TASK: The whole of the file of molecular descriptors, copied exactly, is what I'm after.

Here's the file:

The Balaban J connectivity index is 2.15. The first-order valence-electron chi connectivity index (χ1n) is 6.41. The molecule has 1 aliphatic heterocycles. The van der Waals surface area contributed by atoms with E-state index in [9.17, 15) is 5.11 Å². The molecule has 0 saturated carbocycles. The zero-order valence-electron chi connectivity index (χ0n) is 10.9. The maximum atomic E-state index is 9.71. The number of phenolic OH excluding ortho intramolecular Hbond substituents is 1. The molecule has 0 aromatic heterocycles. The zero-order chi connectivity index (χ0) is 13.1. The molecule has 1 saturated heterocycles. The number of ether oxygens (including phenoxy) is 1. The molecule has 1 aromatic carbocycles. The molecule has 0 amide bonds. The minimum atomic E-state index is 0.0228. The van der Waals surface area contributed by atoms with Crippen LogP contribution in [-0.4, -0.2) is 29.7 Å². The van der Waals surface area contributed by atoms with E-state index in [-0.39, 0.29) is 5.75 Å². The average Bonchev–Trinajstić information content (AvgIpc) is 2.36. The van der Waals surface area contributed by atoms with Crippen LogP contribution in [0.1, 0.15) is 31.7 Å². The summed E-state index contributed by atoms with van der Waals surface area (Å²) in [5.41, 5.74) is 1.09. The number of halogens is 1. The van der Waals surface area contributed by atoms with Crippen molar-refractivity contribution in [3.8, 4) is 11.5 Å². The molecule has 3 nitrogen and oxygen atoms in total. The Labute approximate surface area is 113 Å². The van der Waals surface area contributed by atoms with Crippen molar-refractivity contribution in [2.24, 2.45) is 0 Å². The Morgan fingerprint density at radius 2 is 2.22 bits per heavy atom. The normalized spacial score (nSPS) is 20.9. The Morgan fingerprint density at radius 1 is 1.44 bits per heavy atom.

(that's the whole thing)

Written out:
The Balaban J connectivity index is 2.15. The first-order valence-electron chi connectivity index (χ1n) is 6.41. The molecule has 1 aliphatic heterocycles. The van der Waals surface area contributed by atoms with E-state index in [9.17, 15) is 5.11 Å². The molecule has 0 saturated carbocycles. The zero-order valence-electron chi connectivity index (χ0n) is 10.9. The maximum atomic E-state index is 9.71. The number of phenolic OH excluding ortho intramolecular Hbond substituents is 1. The molecule has 0 aromatic heterocycles. The zero-order chi connectivity index (χ0) is 13.1. The molecule has 1 saturated heterocycles. The number of ether oxygens (including phenoxy) is 1. The molecule has 1 aromatic carbocycles. The molecule has 0 amide bonds. The minimum atomic E-state index is 0.0228. The van der Waals surface area contributed by atoms with Crippen LogP contribution in [-0.4, -0.2) is 29.7 Å². The van der Waals surface area contributed by atoms with E-state index in [-0.39, 0.29) is 5.75 Å². The average Bonchev–Trinajstić information content (AvgIpc) is 2.36. The van der Waals surface area contributed by atoms with Crippen LogP contribution in [0.1, 0.15) is 31.7 Å². The summed E-state index contributed by atoms with van der Waals surface area (Å²) in [5.41, 5.74) is 1.09. The number of halogens is 1. The van der Waals surface area contributed by atoms with Crippen molar-refractivity contribution in [3.8, 4) is 11.5 Å². The molecule has 3 nitrogen and oxygen atoms in total. The Labute approximate surface area is 113 Å². The van der Waals surface area contributed by atoms with Crippen molar-refractivity contribution in [2.24, 2.45) is 0 Å². The Morgan fingerprint density at radius 2 is 2.22 bits per heavy atom. The normalized spacial score (nSPS) is 20.9. The Morgan fingerprint density at radius 1 is 1.44 bits per heavy atom.